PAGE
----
Implications on Human Rights
The migrant crisis in the recent past has marked an uptick in the right wing propaganda across the European continent. For people concerned about human rights – the provisions for economic, political, social and cultural rights in the international scenario that still serve as the best mechanisms for the protection of human dignity, justice, solidarity, remain largely at stake. The conventional argument pushed by the “Bremain” group stands as follows: How can anyone who cares about human dignity supports, in their good conscience and sanity, Johnson’s sneering racism on one hand, and/or an EU of the fortress Europe that does not care about the thousands dying in its seas and its borders, and suffer under the structural violence of austerity, on the other? Our understanding of human rights might help us answer this question better. The leave campaign has drawn upon the xenophobic rhetoric that the right-wing press has stirred for decades, erroneously depicting “human rights” as baleful mechanisms created in the first place to facilitate access and safe havens for terrorists in prisons, “protected” from their victims. It is imperative to understand that ‘human rights’ in fact contain a range of rights from the individually oriented to the collective.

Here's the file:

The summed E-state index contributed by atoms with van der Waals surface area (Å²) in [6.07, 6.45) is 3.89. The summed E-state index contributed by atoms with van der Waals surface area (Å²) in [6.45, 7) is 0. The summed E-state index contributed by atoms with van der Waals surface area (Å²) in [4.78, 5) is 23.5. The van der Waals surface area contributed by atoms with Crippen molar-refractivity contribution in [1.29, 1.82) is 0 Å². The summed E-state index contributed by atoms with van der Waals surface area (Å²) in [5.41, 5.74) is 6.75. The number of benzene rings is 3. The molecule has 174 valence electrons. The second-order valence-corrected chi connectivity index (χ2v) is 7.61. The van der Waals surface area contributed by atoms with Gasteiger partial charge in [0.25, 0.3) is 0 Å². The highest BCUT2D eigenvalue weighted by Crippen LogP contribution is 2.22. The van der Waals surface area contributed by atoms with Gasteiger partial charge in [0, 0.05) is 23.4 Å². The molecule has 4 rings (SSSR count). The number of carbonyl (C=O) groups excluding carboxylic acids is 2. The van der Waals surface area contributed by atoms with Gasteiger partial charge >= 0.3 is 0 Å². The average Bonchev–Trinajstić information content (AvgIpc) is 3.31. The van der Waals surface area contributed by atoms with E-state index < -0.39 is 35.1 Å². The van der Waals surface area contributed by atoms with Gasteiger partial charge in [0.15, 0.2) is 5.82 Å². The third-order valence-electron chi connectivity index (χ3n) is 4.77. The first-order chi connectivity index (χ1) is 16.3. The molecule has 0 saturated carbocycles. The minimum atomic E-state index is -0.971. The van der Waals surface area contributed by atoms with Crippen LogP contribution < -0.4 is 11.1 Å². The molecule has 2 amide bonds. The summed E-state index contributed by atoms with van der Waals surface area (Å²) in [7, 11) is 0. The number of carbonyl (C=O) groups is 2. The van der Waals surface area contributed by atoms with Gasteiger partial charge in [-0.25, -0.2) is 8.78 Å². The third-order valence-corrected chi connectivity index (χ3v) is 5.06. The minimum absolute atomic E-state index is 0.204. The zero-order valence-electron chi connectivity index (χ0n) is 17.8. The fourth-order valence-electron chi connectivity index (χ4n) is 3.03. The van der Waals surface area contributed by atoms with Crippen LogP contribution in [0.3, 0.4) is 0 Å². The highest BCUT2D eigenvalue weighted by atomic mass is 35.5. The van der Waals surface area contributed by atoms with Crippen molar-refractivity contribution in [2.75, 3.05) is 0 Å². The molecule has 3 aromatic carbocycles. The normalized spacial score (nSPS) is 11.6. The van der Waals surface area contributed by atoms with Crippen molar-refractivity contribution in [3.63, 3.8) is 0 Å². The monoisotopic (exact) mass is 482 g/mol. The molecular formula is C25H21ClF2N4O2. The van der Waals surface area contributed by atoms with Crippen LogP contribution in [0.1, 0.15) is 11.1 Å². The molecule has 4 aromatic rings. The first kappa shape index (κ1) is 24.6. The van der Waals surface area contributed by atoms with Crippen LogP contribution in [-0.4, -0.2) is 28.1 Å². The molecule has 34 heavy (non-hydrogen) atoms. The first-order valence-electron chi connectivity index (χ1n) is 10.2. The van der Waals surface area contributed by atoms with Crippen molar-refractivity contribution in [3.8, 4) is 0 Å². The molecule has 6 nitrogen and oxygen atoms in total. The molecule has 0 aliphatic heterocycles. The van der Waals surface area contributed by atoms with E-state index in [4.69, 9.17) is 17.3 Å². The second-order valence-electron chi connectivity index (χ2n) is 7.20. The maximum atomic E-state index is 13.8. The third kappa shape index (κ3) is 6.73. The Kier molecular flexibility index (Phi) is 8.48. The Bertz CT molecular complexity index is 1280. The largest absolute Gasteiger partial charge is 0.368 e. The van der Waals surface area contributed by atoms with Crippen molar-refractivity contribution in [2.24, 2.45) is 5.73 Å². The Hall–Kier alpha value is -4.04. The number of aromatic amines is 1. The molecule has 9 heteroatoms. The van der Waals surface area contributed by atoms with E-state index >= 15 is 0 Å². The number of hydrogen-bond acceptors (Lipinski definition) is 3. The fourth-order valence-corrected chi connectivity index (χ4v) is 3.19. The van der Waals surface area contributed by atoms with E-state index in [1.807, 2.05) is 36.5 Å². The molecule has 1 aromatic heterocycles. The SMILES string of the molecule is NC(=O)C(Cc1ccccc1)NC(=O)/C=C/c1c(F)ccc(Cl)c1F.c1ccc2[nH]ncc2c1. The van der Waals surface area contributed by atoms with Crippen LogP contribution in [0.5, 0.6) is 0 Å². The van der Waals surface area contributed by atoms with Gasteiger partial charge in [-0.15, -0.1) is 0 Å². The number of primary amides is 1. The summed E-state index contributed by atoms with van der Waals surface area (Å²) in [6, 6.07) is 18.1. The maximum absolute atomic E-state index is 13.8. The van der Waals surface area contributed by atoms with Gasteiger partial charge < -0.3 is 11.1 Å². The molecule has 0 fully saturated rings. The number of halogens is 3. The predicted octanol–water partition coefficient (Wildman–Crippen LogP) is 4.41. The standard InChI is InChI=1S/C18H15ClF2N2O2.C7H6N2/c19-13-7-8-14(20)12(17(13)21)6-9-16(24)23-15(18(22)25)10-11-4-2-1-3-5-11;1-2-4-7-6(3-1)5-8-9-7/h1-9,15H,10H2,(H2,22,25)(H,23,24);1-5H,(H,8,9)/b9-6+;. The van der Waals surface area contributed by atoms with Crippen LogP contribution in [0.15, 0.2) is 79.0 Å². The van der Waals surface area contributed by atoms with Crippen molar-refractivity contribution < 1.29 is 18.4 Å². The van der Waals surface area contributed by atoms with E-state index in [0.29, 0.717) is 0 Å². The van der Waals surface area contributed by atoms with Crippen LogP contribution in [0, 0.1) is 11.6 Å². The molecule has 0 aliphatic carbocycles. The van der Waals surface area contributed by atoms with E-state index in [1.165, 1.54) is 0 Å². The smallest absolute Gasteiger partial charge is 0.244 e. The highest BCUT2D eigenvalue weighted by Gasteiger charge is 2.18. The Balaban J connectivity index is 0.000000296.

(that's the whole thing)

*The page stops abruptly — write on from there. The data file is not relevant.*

Remembering the full spectrum of what is meant by ‘human rights’, those responding to the Brexit debate from a progressive, left wing perspective are now concerned about their fate in the possible post-referendum Britain more than ever. Human Rights are at stake more than ever given that the Conservatives pledged to scrap the Human Rights Act, 1998 in the last general election. As an act of the parliament, the Human Rights Act stitched the European Convention on Human Rights (ECHR) into the British law: like any other piece of legislation it can be removed at any time by a new Act of the Parliament. The European Court of Justice (ECJ), on the other hand, being an EU body, draws upon the case law of the European Court of Human Rights, and its Convention. Thus, the argument as it stood, meant cutting the link between ECJ and the ECHR. The impact of this on UK as a non-standard member of the EU has been complicated further by the Treaty of Lisbon. A Brexit pushed by a xenophobic government with a track record of curtailing workers’ rights, the rights of the protestors, and human rights as a whole is likely to leave the Britons in a more precarious position in terms of the mechanisms they can draw upon to defend themselves. However, this criticism might take result into blindly defending the EU itself. The broader argument put forward by pro-EU liberals that the union was formed in the first place to “bring peace and co-operation to Europe” stands unconvincing today. To those on its borders, in its prisons, and on the blunt end of EU neoliberal policies, the EU remains hardly a protector.